I’m coursing through central London in the back of a blacked-out SUV with Nicolas Winding Refn, the director of Drive, who does his best to avoid answering any of my questions.
The man behind the critically acclaimed 2011 box office smash, which starred Ryan Gosling as an LA stuntman, is evasive. Even when he does give more than a one-word answer, his musings can be so abstract that it’s hard to fathom what he means. When you’re in his company, these are perversely likeable qualities. The awkward interview is sport to him. Asked what he enjoys about working with two-time collaborator Gosling (see 2013’s ultra-violent Only God Forgives), Refn replies, with a raffish grin, “Everything,” but declines to elaborate.
The Danish director’s new film The Neon Demon is an exploration of the Los Angeles fashion industry. Elle Fanning plays Jesse, a 16-year-old aspiring model and next big thing. Christina Hendricks (Joan from Mad Men) is her unscrupulous agent, while Keanu Reeves plays the unstable landlord at her seedy motel. Jesse finds herself targeted by established models threatened by her arrival on the scene, which results in stomach-churning violence and gore.
Like Only God Forgives, it’s already proved divisive. Audiences booed the film at its Cannes Film Festival premiere. The same day I meet Refn, The Daily Mail publishes a moral panic article about The Neon Demon with the stunning headline: “Grim film featuring murder, cannibalism and lesbian necrophilia that even shocked Cannes is now set for British screens”. Refn, of course, laughs darkly. “Thank you for the free publicity!” he says. “If I can provoke that kind of reaction, the sky’s the limit.”
We meet at Soho record store Sounds Of The Universe, where Refn – a keen record collector – buys a various artists ska album alongside a funk compilation called ‘Purple Snow: Forecasting The Minneapolis Sound’. On the way to the SUV, which is taking us to Refn’s next meeting in Chelsea, he’s approached by a woman asking for directions. He roundly ignores her, walking straight past. The woman looks offended. You suspect he takes the same attitude to critics of his movies. Refn could not care less what you think.
It’s not just that The Neon Demon is violent. The film declines to invite the viewer into its world; events unfold at a painfully slow pace, while some of the plot developments seem bewilderingly random. “[The movie] is whatever you make it,” he says. “That singularity is always interesting – doing it the way you want to do it and being very unapologetic about it.” He says the controversy is not deliberate. “No, that’s predictable. If someone does it for the sake of provocation, for shock, it’s too easy.”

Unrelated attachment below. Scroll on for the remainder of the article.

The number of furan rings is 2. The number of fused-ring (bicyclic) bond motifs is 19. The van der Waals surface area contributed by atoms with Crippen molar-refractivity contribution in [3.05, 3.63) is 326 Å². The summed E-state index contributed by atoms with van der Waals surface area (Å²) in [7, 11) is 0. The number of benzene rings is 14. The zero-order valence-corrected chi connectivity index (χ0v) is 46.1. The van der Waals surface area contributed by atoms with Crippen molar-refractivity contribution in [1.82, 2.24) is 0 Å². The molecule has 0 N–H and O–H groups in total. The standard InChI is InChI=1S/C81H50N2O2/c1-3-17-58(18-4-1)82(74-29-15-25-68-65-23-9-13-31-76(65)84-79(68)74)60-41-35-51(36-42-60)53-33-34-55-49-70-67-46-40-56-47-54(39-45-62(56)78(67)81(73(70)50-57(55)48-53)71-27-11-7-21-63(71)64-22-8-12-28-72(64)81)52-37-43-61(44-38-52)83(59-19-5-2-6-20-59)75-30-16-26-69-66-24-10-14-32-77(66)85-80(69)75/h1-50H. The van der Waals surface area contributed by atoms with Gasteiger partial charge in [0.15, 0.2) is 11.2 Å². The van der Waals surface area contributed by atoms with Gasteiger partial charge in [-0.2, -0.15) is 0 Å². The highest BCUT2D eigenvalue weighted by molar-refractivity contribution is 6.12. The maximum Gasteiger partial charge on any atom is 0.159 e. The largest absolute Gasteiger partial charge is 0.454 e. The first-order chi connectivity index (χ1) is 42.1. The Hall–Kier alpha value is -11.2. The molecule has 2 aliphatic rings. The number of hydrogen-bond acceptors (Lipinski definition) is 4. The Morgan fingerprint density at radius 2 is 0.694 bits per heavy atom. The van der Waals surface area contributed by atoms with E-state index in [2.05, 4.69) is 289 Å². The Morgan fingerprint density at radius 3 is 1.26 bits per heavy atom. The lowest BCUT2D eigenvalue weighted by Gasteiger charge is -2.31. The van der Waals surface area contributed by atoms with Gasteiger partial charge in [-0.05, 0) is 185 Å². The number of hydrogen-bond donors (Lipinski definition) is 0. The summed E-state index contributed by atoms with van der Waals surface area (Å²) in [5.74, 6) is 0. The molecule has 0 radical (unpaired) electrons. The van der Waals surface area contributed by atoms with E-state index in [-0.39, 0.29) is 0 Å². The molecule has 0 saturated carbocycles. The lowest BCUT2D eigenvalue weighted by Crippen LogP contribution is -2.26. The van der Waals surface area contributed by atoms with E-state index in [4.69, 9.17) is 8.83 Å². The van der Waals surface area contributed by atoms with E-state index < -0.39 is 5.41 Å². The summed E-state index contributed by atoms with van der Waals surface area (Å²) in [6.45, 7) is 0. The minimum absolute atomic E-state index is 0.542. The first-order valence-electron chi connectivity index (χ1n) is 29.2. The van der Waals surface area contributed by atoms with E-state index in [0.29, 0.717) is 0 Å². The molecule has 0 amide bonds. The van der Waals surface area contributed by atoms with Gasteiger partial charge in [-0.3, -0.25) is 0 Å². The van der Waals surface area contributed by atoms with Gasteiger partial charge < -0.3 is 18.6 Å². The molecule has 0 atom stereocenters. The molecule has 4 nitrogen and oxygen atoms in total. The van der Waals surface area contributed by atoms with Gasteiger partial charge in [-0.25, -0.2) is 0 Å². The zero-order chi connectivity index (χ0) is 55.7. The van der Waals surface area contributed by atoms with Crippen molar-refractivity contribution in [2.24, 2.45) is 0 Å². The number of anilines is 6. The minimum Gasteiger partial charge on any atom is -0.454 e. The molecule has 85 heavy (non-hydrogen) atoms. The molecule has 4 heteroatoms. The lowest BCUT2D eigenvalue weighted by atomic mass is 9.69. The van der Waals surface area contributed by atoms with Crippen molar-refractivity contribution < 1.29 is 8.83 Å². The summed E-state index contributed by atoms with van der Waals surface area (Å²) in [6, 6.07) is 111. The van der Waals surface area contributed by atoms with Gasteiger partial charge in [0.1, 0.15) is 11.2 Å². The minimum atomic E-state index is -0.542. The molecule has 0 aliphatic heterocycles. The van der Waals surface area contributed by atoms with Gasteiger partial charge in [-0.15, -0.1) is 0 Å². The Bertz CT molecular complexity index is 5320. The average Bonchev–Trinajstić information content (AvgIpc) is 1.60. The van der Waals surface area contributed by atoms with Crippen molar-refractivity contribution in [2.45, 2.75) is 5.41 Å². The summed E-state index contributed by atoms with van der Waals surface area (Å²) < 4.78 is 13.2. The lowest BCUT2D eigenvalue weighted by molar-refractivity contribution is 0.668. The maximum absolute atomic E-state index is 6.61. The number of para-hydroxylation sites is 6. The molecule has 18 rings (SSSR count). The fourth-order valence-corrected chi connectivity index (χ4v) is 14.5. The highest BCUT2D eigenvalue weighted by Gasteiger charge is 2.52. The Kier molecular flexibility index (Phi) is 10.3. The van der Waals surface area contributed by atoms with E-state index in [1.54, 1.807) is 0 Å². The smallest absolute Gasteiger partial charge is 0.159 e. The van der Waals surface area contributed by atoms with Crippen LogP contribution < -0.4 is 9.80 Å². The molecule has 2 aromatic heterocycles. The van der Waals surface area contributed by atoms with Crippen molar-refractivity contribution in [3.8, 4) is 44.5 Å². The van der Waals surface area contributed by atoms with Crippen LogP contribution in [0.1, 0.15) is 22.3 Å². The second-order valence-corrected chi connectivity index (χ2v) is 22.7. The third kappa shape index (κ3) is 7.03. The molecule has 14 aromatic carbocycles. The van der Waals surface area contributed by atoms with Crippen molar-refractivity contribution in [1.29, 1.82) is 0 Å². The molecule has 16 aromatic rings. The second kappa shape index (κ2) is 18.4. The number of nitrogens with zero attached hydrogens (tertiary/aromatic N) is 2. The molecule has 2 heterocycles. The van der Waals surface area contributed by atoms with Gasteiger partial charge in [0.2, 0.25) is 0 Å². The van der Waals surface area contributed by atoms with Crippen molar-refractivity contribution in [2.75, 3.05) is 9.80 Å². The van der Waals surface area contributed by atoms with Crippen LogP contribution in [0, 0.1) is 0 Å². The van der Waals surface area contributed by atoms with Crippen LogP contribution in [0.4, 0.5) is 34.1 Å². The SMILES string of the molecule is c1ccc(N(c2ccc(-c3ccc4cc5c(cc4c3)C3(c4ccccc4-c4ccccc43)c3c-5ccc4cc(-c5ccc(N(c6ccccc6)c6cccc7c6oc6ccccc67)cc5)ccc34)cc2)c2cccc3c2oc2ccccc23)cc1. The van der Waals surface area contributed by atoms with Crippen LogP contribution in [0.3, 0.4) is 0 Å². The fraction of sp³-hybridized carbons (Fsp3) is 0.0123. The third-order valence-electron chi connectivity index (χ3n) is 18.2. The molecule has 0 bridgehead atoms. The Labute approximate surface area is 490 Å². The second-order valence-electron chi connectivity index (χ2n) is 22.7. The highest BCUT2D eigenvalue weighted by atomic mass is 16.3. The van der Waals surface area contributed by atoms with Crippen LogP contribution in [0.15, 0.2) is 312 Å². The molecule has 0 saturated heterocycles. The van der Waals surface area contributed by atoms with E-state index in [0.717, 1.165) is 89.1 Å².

Refn has described the film as “beyond feminist”, yet this is a movie in which things are done to women’s bodies (there’s a scene in which Fanning’s character is deep throated with a knife) and which parades naked women around to be defined by their beauty. How can he seriously claim that this is anything but objectification? Here’s how the conversation goes down:
What do you mean when you say The Neon Demon is “beyond feminist”?
“I’m not a woman.”
What does that answer mean?
“It’s what you make it.”
Can you help me make it into something?
“Ah, you’re a big boy.”
Faced with the suggestion that his new film is the opposite of feminist, Refn replies, “Clearly you have a clichéd point of view of what a feminist is,” but refuses to expand on the comment. He spends the 20-minute car journey regarding me coolly from behind a pair of reflective shades – smiling, enjoying the game. Refn is f**king with me.
In his film, the fashion industry comes across as a cold, sterile and brutal place. Yet he claims to love it. Asked what attracts him about this world, he says, “Everything.” This is kind of infuriating, yes; but it’s not hostile. It’s like we’re batting a ping-pong ball at one another. He scores far more than I do. The crux is that Refn believes his films should create an ongoing conversation that can’t be neatly resolved. There’s a scene in Only God Forgives where Ryan Gosling’s character stares at his hands for what feels like an age. Why? F**k knows.
At one point during our drive, ironically, Refn spells out his desire for ambiguity: “You’re trying to fish for a specific answer that will answer all your questions and I’m not gonna give you that because that’s not interesting to your reader.” Yet, like the characters in his new film, he is interested in ambition. At the suggestion that his characters are ruthlessly self-interested, he says, “Anyone who is ambitious or lives in a competitive world is self-interested. You have to be in order to survive. If you want to be a writer, you need to start learning that the hard way. You have to really want it. You have to want it so badly that you’re willing to kill for it. Maybe you could try to be a little more competitive; you’ll see it’s not so dangerous.”
So, as the car crawls along Kensington High Street, this has transformed from an interview into a life-coaching session. And the answer is that I need to enter the world of ambition, narcissism and cold indifference of The Neon Demon.
“And with that,” Refn says, assessing the brutally opulent, gold-plated shop front that stretches down the street, dispassionately reflecting the blacked-out SUV, “we arrive outside Gucci.”